LOD launches unregulated firm for in-house advice


Harper: Positive feedback from clients

Flexible lawyering business LOD has launched an unregulated law firm, staffed entirely by former in-house solicitors, to help companies with “everyday in-house work”.

Simon Harper, co-founder of LOD, told Legal Futures that the move was a response to the new rules introduced by the Solicitors Regulation Authority (SRA) in November last year, allowing solicitors to practise from unregulated firms.

He said he had discussed LOD Legal with the SRA after the introduction of its Standards & Regulations (STaRs) in November. This was followed by a pilot scheme in the UK with 10-15 former in-house lawyers, before the official launch of LOD Legal this week.

“It has always been part of the LOD model to look at different and better ways of working for lawyers and how we could provide a more streamlined service,” Mr Harper said.

“It felt like the right structure and we had positive feedback from clients. In a sense it’s a natural transition for us.”

LOD, set up in 2007, is best known for short-term secondments of lawyers to in-house teams and other law firms; it has a pool of more than 800 around the world.

It also has separate divisions delivering long-term arrangements through managed services and guidance on long-term legal strategy through LOD Innovation & Design.

LOD Legal adds access to immediate law firm support to the mix.

Mr Harper said that since LOD Legal was not looking for the kind of big-ticket litigation work or multi-jurisdiction M&As handled by the large City firms, there was no need for the firm itself to be regulated.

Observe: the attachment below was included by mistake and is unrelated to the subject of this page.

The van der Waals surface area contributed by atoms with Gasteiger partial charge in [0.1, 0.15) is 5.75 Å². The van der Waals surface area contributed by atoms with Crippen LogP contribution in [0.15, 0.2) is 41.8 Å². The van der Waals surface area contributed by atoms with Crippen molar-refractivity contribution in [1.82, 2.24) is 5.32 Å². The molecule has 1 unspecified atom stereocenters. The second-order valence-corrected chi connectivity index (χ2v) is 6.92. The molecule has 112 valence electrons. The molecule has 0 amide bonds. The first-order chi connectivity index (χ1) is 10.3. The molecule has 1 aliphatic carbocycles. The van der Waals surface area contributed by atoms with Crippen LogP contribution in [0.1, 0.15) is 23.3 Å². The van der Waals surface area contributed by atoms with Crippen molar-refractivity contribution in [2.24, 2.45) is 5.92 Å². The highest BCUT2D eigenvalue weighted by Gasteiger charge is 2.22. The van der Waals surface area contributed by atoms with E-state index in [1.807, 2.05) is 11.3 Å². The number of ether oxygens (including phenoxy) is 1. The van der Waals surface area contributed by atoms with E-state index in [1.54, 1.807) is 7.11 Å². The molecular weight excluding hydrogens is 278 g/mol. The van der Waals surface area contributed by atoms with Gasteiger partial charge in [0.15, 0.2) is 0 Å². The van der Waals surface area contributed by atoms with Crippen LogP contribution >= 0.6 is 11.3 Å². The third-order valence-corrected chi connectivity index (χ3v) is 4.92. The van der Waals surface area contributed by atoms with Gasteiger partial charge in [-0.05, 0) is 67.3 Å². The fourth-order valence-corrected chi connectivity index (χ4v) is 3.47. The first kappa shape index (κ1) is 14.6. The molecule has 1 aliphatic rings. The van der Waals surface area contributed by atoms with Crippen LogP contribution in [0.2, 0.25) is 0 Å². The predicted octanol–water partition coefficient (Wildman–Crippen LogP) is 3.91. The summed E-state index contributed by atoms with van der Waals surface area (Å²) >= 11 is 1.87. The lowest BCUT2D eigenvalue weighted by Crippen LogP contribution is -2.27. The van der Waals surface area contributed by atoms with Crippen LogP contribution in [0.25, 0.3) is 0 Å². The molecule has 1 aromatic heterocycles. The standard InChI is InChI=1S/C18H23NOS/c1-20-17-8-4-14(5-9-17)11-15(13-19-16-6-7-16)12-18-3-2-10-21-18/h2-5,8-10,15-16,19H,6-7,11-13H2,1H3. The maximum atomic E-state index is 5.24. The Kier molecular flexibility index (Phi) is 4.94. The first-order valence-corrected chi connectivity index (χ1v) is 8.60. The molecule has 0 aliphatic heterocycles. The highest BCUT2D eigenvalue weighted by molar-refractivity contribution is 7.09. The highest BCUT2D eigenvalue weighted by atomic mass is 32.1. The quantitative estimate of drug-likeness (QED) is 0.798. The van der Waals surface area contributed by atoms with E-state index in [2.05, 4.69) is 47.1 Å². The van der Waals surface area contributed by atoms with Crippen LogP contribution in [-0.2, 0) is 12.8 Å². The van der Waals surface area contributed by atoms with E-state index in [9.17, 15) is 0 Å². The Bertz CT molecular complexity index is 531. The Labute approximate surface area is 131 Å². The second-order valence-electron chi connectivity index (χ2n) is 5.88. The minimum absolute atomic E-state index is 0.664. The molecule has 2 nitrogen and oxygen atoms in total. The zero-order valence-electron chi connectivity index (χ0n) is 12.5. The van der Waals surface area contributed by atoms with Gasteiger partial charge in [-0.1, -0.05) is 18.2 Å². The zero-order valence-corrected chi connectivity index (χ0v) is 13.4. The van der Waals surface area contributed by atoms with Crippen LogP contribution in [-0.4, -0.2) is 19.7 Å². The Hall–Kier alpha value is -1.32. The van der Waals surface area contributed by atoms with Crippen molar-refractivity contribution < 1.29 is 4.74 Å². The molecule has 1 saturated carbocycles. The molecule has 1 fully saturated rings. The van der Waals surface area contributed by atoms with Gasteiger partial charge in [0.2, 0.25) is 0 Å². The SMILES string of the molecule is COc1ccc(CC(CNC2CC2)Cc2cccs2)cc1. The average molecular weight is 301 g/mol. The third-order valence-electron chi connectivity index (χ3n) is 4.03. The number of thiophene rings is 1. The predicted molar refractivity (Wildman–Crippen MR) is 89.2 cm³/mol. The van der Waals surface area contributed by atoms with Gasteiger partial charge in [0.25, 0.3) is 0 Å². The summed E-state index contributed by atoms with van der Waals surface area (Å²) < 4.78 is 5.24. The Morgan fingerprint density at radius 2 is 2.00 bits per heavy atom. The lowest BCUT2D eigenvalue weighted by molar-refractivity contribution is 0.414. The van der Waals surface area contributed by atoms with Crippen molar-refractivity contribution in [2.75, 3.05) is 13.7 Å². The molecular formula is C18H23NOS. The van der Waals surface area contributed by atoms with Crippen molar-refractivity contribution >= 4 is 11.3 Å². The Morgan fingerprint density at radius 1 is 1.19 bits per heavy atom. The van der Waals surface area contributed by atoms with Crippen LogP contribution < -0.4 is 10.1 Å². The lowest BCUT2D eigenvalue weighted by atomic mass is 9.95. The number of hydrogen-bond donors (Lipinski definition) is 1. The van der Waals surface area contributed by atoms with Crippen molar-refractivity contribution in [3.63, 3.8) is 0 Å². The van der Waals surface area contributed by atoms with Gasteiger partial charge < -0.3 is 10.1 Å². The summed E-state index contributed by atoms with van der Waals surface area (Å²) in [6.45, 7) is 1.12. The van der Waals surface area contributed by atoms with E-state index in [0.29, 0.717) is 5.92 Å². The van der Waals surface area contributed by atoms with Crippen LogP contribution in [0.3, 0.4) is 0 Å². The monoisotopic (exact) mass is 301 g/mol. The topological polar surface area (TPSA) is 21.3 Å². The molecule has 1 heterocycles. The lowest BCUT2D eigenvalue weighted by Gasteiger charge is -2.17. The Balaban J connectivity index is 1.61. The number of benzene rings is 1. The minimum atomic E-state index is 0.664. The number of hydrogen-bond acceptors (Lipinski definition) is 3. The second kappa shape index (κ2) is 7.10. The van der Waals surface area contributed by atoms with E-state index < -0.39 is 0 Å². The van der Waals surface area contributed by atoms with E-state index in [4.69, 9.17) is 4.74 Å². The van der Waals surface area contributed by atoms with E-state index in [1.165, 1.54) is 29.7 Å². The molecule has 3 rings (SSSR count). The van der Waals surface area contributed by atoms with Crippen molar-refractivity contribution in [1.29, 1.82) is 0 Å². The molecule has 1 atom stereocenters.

LOD Legal has operated as a regulated law firm in Australia since 2017, where it offers the full range of legal services. Under the STaRs, solicitors in England and Wales are regulated individually by the SRA. LOD Legal has more than 30 lawyers at the moment and is recruiting.

The focus in the UK is on commercial law advice to in-house teams in the technology, pharmaceutical, professional services, retail and fintech sectors. The firm said advice on employment law will follow shortly.

Mr Harper said the aim was for clients and lawyers to work together as colleagues, as advice from traditional law firms to in-house lawyers was “not always in a form they could deliver” to their businesses.

“The larger firms are built for bigger-ticket advice. They often provide more junior staff, while our lawyers tend to have been in senior in-house roles and know more about what the end user looks like.”

Mr Harper said LOD Legal’s pricing menu included fixed fees wherever possible and took account of client feedback.

“In the end we are driven by our clients and what they ask for. We will change the pace of our expansion depending on client need.”




Leave a Comment

By clicking Submit you consent to Legal Futures storing your personal data and confirm you have read our Privacy Policy and section 5 of our Terms & Conditions which deals with user-generated content. All comments will be moderated before posting.

Required fields are marked *
Email address will not be published.

This site uses Akismet to reduce spam. Learn how your comment data is processed.

Blog


Planning for retirement
8 July 2020

In 2006 I started thinking about retirement whilst founding a boutique practice specialising in partnership and employment law. Ten years later, a friend told me that I would never be able to retire.


Time for a new regulatory settlement
3 July 2020

The problem with reform based on a compromise with vested interests is that it ends up being more pig’s ear than silk purse and the Legal Services Act 2007 is no exception.


Loading animation